Wednesday, October 30, 2013

C4C Update

Two Weeks ago, I blogged very briefly about the fact that my time was limited due to my building for Creations for Charity, which you can learn more about here. I am happy to say that as of this post, I have submitted my donations, and they are now available in the Creations For Charity store, available for purchase by members of Bricklink.

I proposed a pretty high initial charge for them, but I was very proud of the way these works came together, and I think they're worth asking a few extra dollars to go toward buying Christmas presents for children this year. Below is a picture of each model and a brief description. If somebody reminds me come in November, I will try to post how it all went. Last year I submitted six models, and I sold five. This year I'm hoping to sell all five that I was able to submit.

"Lego Logan Versus Ninjas"

Item Description: If you enjoyed this summer's hit film The Wolverine, or the legendary comic on which it was loosely based, then "Lego Logan Versus Ninjas" is for you. Featuring 3 warriors and Logan himself, this set includes assorted weapons (plus two chrome knives), flesh-tone figs (like a topless Wolverine), and a simple brick-built base. Check out more pictures on Flickr. Shipped from USA

"Wookies Are Known to Do That"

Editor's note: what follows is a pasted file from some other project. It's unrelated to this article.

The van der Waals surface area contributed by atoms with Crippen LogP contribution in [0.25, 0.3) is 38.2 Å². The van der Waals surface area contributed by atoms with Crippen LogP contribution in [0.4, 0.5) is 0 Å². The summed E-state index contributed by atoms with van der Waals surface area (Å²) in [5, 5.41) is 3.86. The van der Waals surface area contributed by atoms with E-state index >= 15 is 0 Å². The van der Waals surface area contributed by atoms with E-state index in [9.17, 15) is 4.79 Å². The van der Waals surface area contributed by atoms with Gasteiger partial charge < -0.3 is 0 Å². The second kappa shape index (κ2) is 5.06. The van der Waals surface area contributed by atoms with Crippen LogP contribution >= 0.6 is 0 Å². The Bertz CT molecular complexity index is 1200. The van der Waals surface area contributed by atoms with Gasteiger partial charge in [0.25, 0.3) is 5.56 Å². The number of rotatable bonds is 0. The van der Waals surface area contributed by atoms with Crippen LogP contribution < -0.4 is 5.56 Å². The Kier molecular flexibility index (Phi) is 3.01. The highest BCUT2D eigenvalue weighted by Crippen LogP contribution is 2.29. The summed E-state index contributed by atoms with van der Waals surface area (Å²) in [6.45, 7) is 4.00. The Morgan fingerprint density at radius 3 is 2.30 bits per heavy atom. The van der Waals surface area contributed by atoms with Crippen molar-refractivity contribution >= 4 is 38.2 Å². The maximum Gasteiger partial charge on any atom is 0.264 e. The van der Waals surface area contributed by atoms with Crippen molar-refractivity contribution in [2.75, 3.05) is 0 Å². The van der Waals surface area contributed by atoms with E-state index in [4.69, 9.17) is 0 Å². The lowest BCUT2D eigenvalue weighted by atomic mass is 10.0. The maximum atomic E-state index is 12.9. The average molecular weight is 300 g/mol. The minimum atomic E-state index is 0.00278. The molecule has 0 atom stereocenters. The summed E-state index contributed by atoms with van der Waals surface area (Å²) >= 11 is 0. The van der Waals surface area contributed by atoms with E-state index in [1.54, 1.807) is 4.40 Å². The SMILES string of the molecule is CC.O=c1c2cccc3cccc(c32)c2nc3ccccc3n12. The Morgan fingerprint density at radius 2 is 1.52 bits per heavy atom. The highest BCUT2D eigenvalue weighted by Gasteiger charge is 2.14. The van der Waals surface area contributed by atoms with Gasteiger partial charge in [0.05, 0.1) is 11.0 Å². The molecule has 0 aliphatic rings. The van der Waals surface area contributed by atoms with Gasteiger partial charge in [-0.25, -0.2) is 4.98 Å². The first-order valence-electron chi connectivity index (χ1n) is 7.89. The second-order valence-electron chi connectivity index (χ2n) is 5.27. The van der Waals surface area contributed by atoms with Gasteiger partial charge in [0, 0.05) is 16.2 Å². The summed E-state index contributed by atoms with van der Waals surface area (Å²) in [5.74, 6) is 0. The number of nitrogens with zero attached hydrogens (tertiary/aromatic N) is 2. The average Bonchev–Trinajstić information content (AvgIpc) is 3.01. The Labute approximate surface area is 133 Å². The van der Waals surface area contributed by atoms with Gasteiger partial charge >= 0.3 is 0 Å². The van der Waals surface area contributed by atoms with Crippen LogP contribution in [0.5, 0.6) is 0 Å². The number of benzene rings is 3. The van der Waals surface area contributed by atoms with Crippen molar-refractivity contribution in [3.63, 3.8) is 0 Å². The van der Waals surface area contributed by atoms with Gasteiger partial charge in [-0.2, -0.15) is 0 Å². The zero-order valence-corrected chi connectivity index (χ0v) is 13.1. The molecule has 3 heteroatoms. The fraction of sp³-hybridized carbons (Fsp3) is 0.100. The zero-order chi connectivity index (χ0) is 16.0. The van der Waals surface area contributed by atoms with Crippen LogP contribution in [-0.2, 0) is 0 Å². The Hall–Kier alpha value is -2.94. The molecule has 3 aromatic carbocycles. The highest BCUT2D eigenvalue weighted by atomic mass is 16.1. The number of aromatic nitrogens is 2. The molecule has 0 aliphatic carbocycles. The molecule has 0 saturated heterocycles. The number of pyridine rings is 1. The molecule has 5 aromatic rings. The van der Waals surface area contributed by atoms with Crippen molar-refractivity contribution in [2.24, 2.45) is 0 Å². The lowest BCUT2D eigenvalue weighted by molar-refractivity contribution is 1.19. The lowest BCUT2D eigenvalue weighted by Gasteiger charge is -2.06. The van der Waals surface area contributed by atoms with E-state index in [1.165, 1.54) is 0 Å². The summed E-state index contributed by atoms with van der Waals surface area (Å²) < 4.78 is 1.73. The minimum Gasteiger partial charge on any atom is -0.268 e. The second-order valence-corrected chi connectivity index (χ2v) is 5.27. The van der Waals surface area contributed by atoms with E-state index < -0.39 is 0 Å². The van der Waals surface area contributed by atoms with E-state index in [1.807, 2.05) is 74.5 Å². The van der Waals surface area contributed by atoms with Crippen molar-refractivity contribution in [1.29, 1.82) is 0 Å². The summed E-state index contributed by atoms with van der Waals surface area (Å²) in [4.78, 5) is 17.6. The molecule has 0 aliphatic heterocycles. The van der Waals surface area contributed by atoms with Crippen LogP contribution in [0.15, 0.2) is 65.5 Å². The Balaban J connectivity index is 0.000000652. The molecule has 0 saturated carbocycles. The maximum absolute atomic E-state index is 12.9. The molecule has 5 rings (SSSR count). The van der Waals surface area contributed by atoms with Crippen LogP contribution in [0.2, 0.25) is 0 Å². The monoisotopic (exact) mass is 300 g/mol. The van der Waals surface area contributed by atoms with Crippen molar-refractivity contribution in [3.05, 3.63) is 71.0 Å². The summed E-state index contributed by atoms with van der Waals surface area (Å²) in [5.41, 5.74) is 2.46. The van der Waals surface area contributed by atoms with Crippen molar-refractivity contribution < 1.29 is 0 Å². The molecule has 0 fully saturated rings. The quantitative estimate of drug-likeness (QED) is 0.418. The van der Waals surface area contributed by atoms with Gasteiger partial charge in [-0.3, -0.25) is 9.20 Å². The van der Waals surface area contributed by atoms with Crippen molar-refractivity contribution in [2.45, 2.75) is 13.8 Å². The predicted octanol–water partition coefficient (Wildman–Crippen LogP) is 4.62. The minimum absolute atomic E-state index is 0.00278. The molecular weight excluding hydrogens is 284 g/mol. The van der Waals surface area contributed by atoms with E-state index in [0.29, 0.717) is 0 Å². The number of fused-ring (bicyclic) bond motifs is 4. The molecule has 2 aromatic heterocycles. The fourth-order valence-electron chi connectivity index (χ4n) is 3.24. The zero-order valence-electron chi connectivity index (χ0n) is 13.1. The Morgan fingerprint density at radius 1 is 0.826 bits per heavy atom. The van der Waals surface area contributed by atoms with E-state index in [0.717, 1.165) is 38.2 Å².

Item Description: We all know the dialogue: C-3PO: "But sir, no one worries about upsetting a droid."
Han Solo: "That's cause Droids don't pull peoples' arms out of their sockets when they lose. Wookies are known to do that." We never got [to] see this event in all it's wonder during the Star Wars films, but NOW you can own a little artistic representation of how that might look in the Lego Universe. Featuring 4 Star Wars mini-figs and a simple, brick-built base, "Wookies are Known to Do That" is a perfect gift for some Star Wars or Lego Fan this holiday (or just a fun piece for one's own enjoyment), which will likely be both a conversation starter and source of laughs! Check out more pictures on Flickr. Shipped from USA

"Call 9-1-1 for Heroes"

Item Description: Every Day in the United States, people need the help of doctors, firemen, and the police! Celebrate the heroism of every day heroes who save lives, fight fire, and protect and serve! "Call 9-1-1 For Heroes" features 4 mini-figs, and a brick built base! Shipped from USA

"Ent & Orc"

ITEM DESCRTIPTION:  Any Lord of the Rings fan will love this Mini-fig scaled Ent inspired by Tolkien's renowned world of Middle Earth. Using a Bionicle skeleton for increased flexibility, this highly-articulated Ent can be posed in a variety of positions and can even HOLD the Orc minion that accompanies him. The Build is sturdy, but rough play will result in his losing a limb. For Lego Fans or LOTR fans in general, this brick-and-bionicle Ent will serve as a wonderful display piece! Check out more pictures on Flickr. Shipped from USA

"Parker-In; Spidey-Out"

Item Description: One minute he's mild-mannered photographer Peter Parker, the next he's the Amazing Spider-man! "Parker-in; Spidey Out!" features a flesh-toned version of Peter Parker with camera running into a building's front door, and your friendly neighborhood Spider-man exiting out the back window! This dual-sided dio captures both characters in one felt swoop! Check out more pictures on Flickr. Shipped from USA